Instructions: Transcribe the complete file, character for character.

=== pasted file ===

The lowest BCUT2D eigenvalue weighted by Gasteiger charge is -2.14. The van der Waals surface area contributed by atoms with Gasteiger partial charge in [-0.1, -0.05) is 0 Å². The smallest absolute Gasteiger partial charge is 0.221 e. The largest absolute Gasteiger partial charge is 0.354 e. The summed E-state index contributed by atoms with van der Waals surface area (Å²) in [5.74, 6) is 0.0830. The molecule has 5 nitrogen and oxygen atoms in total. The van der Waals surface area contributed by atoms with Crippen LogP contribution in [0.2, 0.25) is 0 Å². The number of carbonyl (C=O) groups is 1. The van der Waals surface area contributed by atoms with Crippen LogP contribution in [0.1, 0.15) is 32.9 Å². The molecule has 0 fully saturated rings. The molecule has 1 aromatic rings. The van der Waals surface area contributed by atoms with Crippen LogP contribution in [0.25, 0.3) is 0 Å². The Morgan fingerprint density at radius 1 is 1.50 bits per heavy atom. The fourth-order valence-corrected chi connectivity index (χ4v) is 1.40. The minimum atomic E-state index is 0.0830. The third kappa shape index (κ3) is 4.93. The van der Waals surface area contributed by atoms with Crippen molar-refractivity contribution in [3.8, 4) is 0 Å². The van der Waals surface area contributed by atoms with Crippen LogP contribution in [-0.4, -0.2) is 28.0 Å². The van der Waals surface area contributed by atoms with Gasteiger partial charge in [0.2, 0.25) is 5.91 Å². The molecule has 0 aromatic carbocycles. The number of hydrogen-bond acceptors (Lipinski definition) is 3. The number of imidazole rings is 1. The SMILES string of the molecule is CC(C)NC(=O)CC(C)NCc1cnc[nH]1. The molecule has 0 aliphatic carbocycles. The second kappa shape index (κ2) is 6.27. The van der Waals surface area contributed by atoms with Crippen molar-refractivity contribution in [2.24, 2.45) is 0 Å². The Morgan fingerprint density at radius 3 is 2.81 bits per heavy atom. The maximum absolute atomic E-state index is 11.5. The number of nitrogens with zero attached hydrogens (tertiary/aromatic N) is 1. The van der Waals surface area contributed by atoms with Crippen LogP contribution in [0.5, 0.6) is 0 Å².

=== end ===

The lowest BCUT2D eigenvalue weighted by Gasteiger charge is -2.14. The van der Waals surface area contributed by atoms with Gasteiger partial charge in [-0.1, -0.05) is 0 Å². The smallest absolute Gasteiger partial charge is 0.221 e. The largest absolute Gasteiger partial charge is 0.354 e. The summed E-state index contributed by atoms with van der Waals surface area (Å²) in [5.74, 6) is 0.0830. The molecule has 5 nitrogen and oxygen atoms in total. The van der Waals surface area contributed by atoms with Crippen LogP contribution in [0.2, 0.25) is 0 Å². The number of carbonyl (C=O) groups is 1. The van der Waals surface area contributed by atoms with Crippen LogP contribution in [0.1, 0.15) is 32.9 Å². The molecule has 0 fully saturated rings. The molecule has 1 aromatic rings. The van der Waals surface area contributed by atoms with Crippen LogP contribution in [0.25, 0.3) is 0 Å². The Morgan fingerprint density at radius 1 is 1.50 bits per heavy atom. The fourth-order valence-corrected chi connectivity index (χ4v) is 1.40. The minimum atomic E-state index is 0.0830. The third kappa shape index (κ3) is 4.93. The van der Waals surface area contributed by atoms with Crippen molar-refractivity contribution in [3.8, 4) is 0 Å². The van der Waals surface area contributed by atoms with Crippen LogP contribution in [-0.4, -0.2) is 28.0 Å². The van der Waals surface area contributed by atoms with Gasteiger partial charge in [0.2, 0.25) is 5.91 Å². The molecule has 0 aromatic carbocycles. The number of hydrogen-bond acceptors (Lipinski definition) is 3. The number of imidazole rings is 1. The SMILES string of the molecule is CC(C)NC(=O)CC(C)NCc1cnc[nH]1. The molecule has 0 aliphatic carbocycles. The second kappa shape index (κ2) is 6.27. The van der Waals surface area contributed by atoms with Crippen molar-refractivity contribution in [2.24, 2.45) is 0 Å². The Morgan fingerprint density at radius 3 is 2.81 bits per heavy atom. The maximum absolute atomic E-state index is 11.5. The number of nitrogens with zero attached hydrogens (tertiary/aromatic N) is 1. The van der Waals surface area contributed by atoms with Crippen LogP contribution in [0.5, 0.6) is 0 Å².